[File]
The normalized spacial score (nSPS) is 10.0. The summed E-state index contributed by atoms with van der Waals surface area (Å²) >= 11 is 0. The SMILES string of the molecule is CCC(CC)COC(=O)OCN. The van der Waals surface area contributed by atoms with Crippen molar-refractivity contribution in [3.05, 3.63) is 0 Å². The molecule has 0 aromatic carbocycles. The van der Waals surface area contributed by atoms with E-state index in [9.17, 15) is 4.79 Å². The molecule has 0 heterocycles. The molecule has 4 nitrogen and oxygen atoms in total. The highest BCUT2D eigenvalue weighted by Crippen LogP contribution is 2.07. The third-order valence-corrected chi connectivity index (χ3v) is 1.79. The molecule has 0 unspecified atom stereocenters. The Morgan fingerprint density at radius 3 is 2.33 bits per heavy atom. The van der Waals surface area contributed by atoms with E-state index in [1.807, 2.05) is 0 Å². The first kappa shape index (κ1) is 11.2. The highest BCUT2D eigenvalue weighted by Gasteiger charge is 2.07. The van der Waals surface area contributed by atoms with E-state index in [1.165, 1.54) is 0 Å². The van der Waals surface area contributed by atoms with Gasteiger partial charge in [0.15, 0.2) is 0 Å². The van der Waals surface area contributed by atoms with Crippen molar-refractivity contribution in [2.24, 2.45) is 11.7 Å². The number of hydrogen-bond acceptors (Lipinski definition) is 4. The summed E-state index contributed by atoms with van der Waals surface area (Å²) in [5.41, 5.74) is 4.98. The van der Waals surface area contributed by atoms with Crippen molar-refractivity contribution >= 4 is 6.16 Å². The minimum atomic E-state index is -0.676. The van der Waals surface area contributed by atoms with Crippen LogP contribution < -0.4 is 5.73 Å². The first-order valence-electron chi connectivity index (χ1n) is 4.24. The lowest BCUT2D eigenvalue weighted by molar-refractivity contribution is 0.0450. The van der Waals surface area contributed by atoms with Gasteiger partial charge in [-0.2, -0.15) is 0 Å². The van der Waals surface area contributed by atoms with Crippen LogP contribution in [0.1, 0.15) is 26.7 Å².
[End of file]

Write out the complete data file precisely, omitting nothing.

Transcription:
The normalized spacial score (nSPS) is 10.0. The summed E-state index contributed by atoms with van der Waals surface area (Å²) >= 11 is 0. The SMILES string of the molecule is CCC(CC)COC(=O)OCN. The van der Waals surface area contributed by atoms with Crippen molar-refractivity contribution in [3.05, 3.63) is 0 Å². The molecule has 0 aromatic carbocycles. The van der Waals surface area contributed by atoms with E-state index in [9.17, 15) is 4.79 Å². The molecule has 0 heterocycles. The molecule has 4 nitrogen and oxygen atoms in total. The highest BCUT2D eigenvalue weighted by Crippen LogP contribution is 2.07. The third-order valence-corrected chi connectivity index (χ3v) is 1.79. The molecule has 0 unspecified atom stereocenters. The Morgan fingerprint density at radius 3 is 2.33 bits per heavy atom. The van der Waals surface area contributed by atoms with E-state index in [1.807, 2.05) is 0 Å². The first kappa shape index (κ1) is 11.2. The highest BCUT2D eigenvalue weighted by Gasteiger charge is 2.07. The van der Waals surface area contributed by atoms with E-state index in [1.165, 1.54) is 0 Å². The van der Waals surface area contributed by atoms with Gasteiger partial charge in [0.15, 0.2) is 0 Å². The van der Waals surface area contributed by atoms with Crippen molar-refractivity contribution in [2.24, 2.45) is 11.7 Å². The number of hydrogen-bond acceptors (Lipinski definition) is 4. The summed E-state index contributed by atoms with van der Waals surface area (Å²) in [5.41, 5.74) is 4.98. The van der Waals surface area contributed by atoms with Crippen molar-refractivity contribution >= 4 is 6.16 Å². The minimum atomic E-state index is -0.676. The van der Waals surface area contributed by atoms with Crippen LogP contribution < -0.4 is 5.73 Å². The first-order valence-electron chi connectivity index (χ1n) is 4.24. The lowest BCUT2D eigenvalue weighted by molar-refractivity contribution is 0.0450. The van der Waals surface area contributed by atoms with Gasteiger partial charge in [-0.2, -0.15) is 0 Å². The van der Waals surface area contributed by atoms with Crippen LogP contribution in [0.1, 0.15) is 26.7 Å².